The standard call and put options (also called vanilla options) that are found on the major exchanges are different from exotic and binary options.
An investor who buys a call option buys the right to buy a specific amount of an underlying security at an agreed upon strike price (the strike price is the price at which a contract may be exercised until the expiration date), if he buys a put option, he buys the right to sell the underlying security before or upon expiration.
An investor who sells a call option or who emits an option is obligated to comply with the contract's clauses. If he sells a call (an option to buy), he will have to sell the underlying security at the strike price. If he sells a put (a an option to sell), he will have to buy the underlying security at the strike price. The contract can be exercised by the buyer at any time up to the maturity date, the option's issuer or seller therefore has no control. However, if the buyer decides to not exercise his option, and instead prefers to sell it at the going market rate, the issuer can buy the contract back to cancel his obligations and close the transaction.
American-type options tend to be more expensive than European-type options, because they offer more possibilities. Almost all of the stock options traded on the market are American-type. Index options can be issued either as American-type options or European-type options.
The buyer of an option pays a premium, but the profit potential is unlimited.
The seller of an option earns a premium, but the potential for loss is unlimited.
The price of an option is limited to the premium. Options therefore offer a significant leverage effect, in the below example the investor pays a 200-euro premium even though the price of 100 shares at 20 euros is 2000 euros.
In this case, the buyer of a call option pays the premium (2€ * 100 shares) in exchange for the right to buy when he wants up until 30/08/2013, 100 shares of XX at an exercise price (Strike price) of 20 euros per share.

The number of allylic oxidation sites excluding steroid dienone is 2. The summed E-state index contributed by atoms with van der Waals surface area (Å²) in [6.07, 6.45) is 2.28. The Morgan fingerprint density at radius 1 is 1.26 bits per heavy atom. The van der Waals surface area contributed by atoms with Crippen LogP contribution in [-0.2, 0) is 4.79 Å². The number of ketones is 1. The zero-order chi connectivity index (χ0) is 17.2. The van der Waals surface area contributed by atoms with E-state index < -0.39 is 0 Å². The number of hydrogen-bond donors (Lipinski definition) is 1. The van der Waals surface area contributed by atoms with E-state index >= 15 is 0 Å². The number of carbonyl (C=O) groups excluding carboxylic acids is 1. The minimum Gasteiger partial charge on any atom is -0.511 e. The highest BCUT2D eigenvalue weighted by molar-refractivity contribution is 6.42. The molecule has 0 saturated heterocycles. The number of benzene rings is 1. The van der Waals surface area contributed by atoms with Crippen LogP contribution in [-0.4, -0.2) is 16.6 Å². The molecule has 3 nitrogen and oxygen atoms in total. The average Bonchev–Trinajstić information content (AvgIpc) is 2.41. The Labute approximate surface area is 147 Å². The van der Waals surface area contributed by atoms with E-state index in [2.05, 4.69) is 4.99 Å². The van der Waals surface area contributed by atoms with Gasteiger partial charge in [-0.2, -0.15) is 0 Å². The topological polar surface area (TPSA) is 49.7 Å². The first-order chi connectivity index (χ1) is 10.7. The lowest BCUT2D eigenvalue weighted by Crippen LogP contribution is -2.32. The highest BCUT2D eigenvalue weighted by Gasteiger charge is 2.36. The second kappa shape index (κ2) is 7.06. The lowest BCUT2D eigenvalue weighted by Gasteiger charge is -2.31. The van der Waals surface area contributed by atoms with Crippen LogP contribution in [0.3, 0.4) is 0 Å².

During the life of the option, there are three possibilities:
The price of the share falls down to 15€: the option is "out-of-the-money", the buyer has no reason to exercise his right, he loses the premium (100 * 2€ = 200€).
The price of the share remains at 20€, the option is "at-the-money", the buyer loses the premium (100*2€ = 200€).
The price of the share climbs to 25€, the option is "in-the-money", the buyer makes a profit from which he must deduct the premium (100*25€ - 100*20€) - (premium 200€) = 300€ profit. He can sell his call to close his position or exercise the option to buy 100 shares at 20€.
This example indeed shows that the buyer's maximum risk is limited to the premium.
For the seller, the risk is different:
If the option is "out-of-the-money", the seller earns the premium and doesn't have to buy the shares, since the buyer is not going to exercise his right.
If the option is "at-the-money", the seller earns the premium if the buyer doesn't exercise his option.
If the option is "in-the-money" and the buyer exercises his option, the seller must buy the 100 shares at the 25€ exercise price even though the market price is 20€. He therefore loses (100*25€) - (100*20€) + (premium 200€) = -300€.
The seller's profit is therefore limited to the amount of the premium and his potential for loss is unlimited.
Options are particularly effective to protect a stock portfolio against a decline in the stock markets.
Buying a PUT guarantees a selling price for the investor. If stock prices drop, he will be able to sell his shares above market prices.
In the event that stock prices rise, the investor can elect to not exercise his put options, he will simply lose the premium paid to purchase these options.
Buying a put option is like buying insurance against the depreciation of one's securities, and the cost of this insurance is limited to the price of the premium.